Biden’s first use of force overseas


In one of his first concrete actions as U.S. president, Joe Biden ordered his first use of lethal military force on Feb. 25. He sent two war jets to Syria where they dropped seven bombs on facilities used by Iran-supported militias. An estimated 17 people were killed. President Biden, who has warned of a heavy reliance on American military intervention, is now the seventh consecutive U.S. president to order strikes in the Middle East.

Two days later, he explained to Congress that the bombings were necessary as a reprisal against those militias for a Feb. 15 rocket attack in Iraq that injured an American service member and killed a U.S. contractor. It was also meant as deterrence. “You can’t act with impunity. Be careful,” he said in comments to reporters, sending a message to Iran and its armed proxies.

What these actions indicate are the qualities of leadership that Mr. Biden might use as chief executive and commander in chief over the next four years. In asserting a responsibility on an issue of war, was he transparent to Americans about his goals? Did he deliberate enough with top members of Congress to form a consensus on the use of force? Was he disciplined enough to stay within the law and not escalate a conflict?

That last question may be of most interest to lawmakers as the administration provides more details to Congress about the airstrikes during classified briefings this week. Democrats have been more critical than Republicans, especially as they want the president to focus on domestic needs. Some claim the strikes were offensive, not defensive. Others cite insufficient notice before the attack. Given how much Congress has walked away from its war-making powers and allowed presidents since the 1940s to act unilaterally with military actions, both parties are curious about Mr. Biden’s legal justifications.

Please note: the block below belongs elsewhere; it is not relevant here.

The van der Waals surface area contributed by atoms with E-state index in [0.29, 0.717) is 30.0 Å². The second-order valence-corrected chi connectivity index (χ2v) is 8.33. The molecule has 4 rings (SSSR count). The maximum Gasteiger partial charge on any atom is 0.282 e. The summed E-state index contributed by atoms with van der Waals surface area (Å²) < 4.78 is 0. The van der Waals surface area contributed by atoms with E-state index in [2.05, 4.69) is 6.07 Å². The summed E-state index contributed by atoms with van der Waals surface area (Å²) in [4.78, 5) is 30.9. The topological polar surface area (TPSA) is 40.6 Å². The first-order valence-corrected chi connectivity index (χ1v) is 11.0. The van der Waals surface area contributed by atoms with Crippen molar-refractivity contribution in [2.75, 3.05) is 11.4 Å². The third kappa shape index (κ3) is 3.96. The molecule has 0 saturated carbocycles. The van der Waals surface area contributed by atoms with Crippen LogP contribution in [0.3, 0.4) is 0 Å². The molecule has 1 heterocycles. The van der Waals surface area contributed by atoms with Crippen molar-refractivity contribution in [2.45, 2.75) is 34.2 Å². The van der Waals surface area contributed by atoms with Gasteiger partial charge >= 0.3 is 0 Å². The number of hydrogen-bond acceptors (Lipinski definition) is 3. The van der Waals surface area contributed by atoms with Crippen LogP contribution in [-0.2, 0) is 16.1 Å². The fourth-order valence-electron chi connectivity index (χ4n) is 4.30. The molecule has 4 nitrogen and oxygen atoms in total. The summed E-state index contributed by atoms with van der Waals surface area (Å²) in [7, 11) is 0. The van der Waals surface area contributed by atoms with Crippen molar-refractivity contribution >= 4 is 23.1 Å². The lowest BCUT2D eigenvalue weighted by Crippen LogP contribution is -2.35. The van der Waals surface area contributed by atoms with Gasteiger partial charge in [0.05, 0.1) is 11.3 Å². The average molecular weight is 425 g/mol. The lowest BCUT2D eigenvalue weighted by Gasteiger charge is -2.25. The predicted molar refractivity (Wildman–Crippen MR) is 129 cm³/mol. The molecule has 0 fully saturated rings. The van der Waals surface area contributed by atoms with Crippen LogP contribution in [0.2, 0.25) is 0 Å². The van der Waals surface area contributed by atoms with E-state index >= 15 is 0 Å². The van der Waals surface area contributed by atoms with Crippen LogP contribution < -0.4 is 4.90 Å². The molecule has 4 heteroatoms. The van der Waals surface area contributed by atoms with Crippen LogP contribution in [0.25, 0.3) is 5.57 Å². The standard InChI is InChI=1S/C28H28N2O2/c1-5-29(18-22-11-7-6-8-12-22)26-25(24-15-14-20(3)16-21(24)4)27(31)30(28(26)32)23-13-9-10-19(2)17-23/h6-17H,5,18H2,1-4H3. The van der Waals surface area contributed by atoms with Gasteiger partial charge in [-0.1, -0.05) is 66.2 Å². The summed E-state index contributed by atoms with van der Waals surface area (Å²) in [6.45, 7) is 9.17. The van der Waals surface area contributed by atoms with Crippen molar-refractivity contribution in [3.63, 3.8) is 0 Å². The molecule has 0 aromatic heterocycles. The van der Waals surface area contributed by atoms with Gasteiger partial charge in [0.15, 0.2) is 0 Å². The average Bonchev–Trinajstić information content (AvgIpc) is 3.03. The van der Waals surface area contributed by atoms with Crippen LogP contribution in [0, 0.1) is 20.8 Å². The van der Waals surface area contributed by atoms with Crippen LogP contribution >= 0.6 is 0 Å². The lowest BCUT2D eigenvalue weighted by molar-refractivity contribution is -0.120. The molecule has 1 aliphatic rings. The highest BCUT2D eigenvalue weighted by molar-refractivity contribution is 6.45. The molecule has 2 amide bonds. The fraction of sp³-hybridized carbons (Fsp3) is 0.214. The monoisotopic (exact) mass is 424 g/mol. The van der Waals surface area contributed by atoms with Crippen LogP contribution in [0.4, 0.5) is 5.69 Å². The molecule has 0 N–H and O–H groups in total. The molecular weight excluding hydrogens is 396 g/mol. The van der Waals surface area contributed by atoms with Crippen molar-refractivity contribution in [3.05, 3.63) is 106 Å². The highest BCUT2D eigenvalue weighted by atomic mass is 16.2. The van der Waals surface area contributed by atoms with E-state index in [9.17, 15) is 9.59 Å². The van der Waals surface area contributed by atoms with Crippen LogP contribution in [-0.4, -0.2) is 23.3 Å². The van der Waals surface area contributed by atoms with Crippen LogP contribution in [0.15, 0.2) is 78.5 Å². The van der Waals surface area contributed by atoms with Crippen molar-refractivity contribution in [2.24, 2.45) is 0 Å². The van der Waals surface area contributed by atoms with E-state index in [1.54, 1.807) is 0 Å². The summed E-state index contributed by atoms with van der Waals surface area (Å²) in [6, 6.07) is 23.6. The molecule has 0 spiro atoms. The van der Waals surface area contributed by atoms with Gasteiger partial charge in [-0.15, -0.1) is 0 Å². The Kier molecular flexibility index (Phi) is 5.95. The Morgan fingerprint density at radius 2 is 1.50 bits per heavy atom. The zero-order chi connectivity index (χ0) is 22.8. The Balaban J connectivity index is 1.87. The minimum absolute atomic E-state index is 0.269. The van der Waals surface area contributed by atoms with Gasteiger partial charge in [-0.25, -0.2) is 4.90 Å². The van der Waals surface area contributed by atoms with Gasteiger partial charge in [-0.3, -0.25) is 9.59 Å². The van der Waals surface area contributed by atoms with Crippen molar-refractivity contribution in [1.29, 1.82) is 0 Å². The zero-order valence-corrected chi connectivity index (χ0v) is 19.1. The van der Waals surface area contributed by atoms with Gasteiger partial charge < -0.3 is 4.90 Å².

One of his justifications, not used since Bill Clinton was president, was to claim an inherent right of self-defense for U.S. soldiers and their partners under Article 51 of the United Nations Charter. Mr. Biden did not justify the attacks by citing a 2001 law authorizing force against those responsible for the 9/11 attacks or 2003 law relating to the U.S. invasion of Iraq. Yet his most novel reason was that Syria was “unwilling or unable” to prevent the use of its territory by the militia groups held responsible for the attacks on Americans in Iraq, where there are about 2,500 U.S. troops.

Congress has not explicitly authorized U.S. military action in Syria. And a discussion of this issue may be a starting point for Mr. Biden to show a different kind of leadership by working with Congress to refine the legal underpinnings for future military action.

By being forthright in his justifications, Mr. Biden has earned enough trust with Congress for the two branches to define the proper thresholds and responsibilities for the use of force overseas. Qualities of leadership do matter on issues of war. With shared reason and wisdom, the separate powers of government can unite in deciding how military action can best achieve peace.

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